Souffles are so much easier to make than most people think. They are just sauces to which flavorings, egg yolks and beaten egg whites are added before baking. They may be assembled in advance and baked shortly before serving. It is better to underbake a souffle, as an overbaked one will collapse and an underbaked one can be returned to the oven to complete cooking.
Tip: Every souffle dish is different. If a dish is too large, it will appear the souffle didn't rise. If it is too small, the souffle will spill over and a paper collar must be tied around the dish and secured with string to keep in the souffle in while baking. Ideally, the souffle mixture will be a quarter inch from the top of the dish.Cheese Souffle
Butter and breadcrumbs for preparing souffle dish
31⁄2 tablespoons butter
4 tablespoons flour
11⁄2 cups milk (preferably flavored)
3⁄4 cup grated Comte or Gruyere cheese
1⁄4 cup grated Parmigiano-Reggiano cheese
1 teaspoon prepared mustard
Pinch of nutmeg
Dash of cayenne pepper
6 egg yolks
8 egg whites
1/8 teaspoon cream of tartar
Preheat oven to 400 degrees. Make sure there is room between the rack and the top of the oven for the souffle to rise. Place a baking sheet that will hold the souffle in the oven. Prepare a 6-cup souffle dish by buttering it and sprinkling breadcrumbs around the sides and bottom.
Melt the butter in a saucepan, add the flour and stir until a roux has formed. Stir in the milk and continue stirring until the sauce is smooth and comes to a boil. Remove from the heat, add the cheeses, mustard and seasonings, then the egg yolks, one at a time, mixing them in as you go.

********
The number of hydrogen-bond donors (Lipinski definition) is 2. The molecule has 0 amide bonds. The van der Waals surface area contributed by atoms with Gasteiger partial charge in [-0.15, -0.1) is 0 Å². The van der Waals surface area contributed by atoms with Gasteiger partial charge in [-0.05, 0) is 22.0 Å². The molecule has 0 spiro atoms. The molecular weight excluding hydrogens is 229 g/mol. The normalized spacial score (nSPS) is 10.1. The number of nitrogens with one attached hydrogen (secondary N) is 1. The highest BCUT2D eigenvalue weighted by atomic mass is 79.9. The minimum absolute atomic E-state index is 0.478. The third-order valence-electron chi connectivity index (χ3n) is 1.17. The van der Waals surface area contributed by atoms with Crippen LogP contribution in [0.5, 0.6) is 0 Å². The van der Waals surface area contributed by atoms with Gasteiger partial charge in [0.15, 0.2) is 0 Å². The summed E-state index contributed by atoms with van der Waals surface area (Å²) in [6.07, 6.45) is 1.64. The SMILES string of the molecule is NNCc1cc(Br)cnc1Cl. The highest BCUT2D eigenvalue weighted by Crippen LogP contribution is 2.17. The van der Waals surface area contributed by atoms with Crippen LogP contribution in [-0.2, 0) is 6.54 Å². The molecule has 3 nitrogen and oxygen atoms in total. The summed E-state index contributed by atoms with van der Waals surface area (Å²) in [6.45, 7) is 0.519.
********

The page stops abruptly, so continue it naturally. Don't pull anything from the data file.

This can be made well in advance and kept in the refrigerator.
If you choose to use this shortcut, reheat the mixture to lukewarm (no hotter as to not curdle your yolks) before using. Meanwhile, in a separate bowl, preferably copper, whisk together the egg whites and cream of tartar to firm peaks. Fold about 1 cup of egg whites into the warm sauce. Pour the sauce over the remaining egg whites and fold in lightly. Pile the souffle concoction into the souffle dish and smooth. Turn down the oven to 375 degrees and place the souffle on the preheated baking sheet, which will give it a boost. Bake for 25 minutes and test for doneness. It should have only a slight jiggle, and a knife inserted should come out with a little sauce on it from the interior. Remove from oven. Remove collar if necessary. Serve immediately.
If not cooked thoroughly, put back in oven. If the souffle collapses, run a knife around the rim, place a plate over the soufflé, turn over, give it a hard shake, and it should fall out, free form, and stand on its own. Serve it as is, with no explanation.